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Encouraging Transitional National Assembly of Iraq to Adopt a Constitution Granting Women Equal Rights

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Location: Washington, DC


ENCOURAGING TRANSITIONAL NATIONAL ASSEMBLY OF IRAQ TO ADOPT A CONSTITUTION GRANTING WOMEN EQUAL RIGHTS -- (House of Representatives - July 27, 2005)

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Ms. GRANGER. Mr. Speaker, I have often had the opportunity to speak on this floor on important issues, but none more important than this, because today I am honored to sponsor this resolution in support of the rights of all Iraqis.

It has been said that a nation reveals its character by the values it upholds. In planting the seed of democracy in the deserts of the Middle East, the United States and our allies hope for a rich harvest of freedom for the people of Iraq. Having removed the dictator, the allies have moved to put Iraqis in control of Iraq. Now, as they draft and ratify their Constitution, we will indeed see the character of a new Iraqi nation revealed through the principles it chooses to uphold.

That is why I urge the Iraqi Transitional National Assembly to create a government worthy of its people, a government that represents every Iraqi from every corner of Iraq, be they Sunni or Shia, rich or poor, male or female.

Human rights are not a privilege granted by the few, they are a liberty entitled to all, and human rights, by definition, include the rights of all humans, those in the dawn of life, the dusk of life, or the shadows of life.

Mr. Speaker, the women of Iraq have waited long enough. Having lived in the shadows of Saddam's Iraq, they are eager for the sunlight of a new nation and a new way of life. I have met these women, and I have felt their courage. I have spoken to them, and, more important, I have listened to them. I have heard more than their words, I have heard their dreams; dreams of a peaceful nation where they can raise their children and make decisions on their own and take part in society.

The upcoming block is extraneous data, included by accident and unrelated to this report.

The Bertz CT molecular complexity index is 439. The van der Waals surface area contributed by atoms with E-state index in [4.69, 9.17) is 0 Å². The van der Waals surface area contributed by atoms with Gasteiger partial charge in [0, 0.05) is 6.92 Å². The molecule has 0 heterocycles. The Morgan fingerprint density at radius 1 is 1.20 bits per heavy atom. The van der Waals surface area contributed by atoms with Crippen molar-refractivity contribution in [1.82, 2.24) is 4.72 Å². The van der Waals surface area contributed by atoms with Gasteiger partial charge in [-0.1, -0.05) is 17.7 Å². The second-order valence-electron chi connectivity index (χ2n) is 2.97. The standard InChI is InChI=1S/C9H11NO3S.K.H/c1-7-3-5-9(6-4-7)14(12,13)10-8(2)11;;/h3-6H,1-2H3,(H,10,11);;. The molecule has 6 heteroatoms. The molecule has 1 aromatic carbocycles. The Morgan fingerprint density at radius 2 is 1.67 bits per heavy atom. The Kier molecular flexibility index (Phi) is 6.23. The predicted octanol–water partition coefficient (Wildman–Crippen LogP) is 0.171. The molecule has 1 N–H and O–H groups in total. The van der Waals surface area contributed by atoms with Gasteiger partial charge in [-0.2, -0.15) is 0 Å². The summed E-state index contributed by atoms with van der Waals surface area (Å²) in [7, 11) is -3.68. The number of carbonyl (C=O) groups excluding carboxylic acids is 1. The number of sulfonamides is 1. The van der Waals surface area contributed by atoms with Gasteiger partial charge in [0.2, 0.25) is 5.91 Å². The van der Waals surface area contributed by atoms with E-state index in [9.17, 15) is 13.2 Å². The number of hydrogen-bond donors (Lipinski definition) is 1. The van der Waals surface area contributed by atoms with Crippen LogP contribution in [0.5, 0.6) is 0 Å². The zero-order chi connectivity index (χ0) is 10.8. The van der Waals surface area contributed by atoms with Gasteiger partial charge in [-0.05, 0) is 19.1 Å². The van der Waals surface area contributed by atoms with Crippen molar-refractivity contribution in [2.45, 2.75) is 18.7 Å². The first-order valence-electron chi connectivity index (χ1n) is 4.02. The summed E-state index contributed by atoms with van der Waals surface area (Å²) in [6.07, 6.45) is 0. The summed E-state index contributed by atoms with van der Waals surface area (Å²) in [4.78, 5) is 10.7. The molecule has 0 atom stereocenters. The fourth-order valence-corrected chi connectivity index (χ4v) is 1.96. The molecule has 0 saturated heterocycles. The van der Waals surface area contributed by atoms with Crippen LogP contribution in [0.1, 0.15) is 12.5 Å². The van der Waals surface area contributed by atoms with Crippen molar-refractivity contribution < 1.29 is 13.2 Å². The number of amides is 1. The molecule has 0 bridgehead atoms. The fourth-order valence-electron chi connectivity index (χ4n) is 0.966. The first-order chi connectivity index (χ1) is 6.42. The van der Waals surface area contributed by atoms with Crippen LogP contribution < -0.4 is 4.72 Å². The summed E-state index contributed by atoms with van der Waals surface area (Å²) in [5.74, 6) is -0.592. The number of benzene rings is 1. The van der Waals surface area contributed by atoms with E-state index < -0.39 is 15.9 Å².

Mr. Speaker, a free nation must be based on human rights. Just as our Founding Fathers built a new Republic based on life, liberty, and the pursuit of happiness, so, too, the Iraqi nation must choose to uphold the values of human rights for all. Indeed, most Iraqis seem to want this.

In the run-up to the historic January 30 election, Iraqis insisted that every third name on the ballot had to be that of a woman. The result? Upon election, 31 percent of the Transitional National Assembly's membership was female, nearly double the membership of the U.S. Congress.

By any definition, this would be quite an achievement. But to understand where Iraq's women are, consider where they have been. To know the horrors of Saddam, look at how Saddam treated the most vulnerable. In Saddam's Iraq, women were abused and assaulted, beaten and battered, raped and relegated to second-class citizens. In Saddam's Iraq, women could not own property; they were property.

Truly, Saddam Hussein was a criminal crying out for international intervention. And these are people, the Iraqi women, crying out for freedom.

History will record that Saddam got what he deserved. The question is, will Iraqi women get what they deserve, what they have earned, what they demand?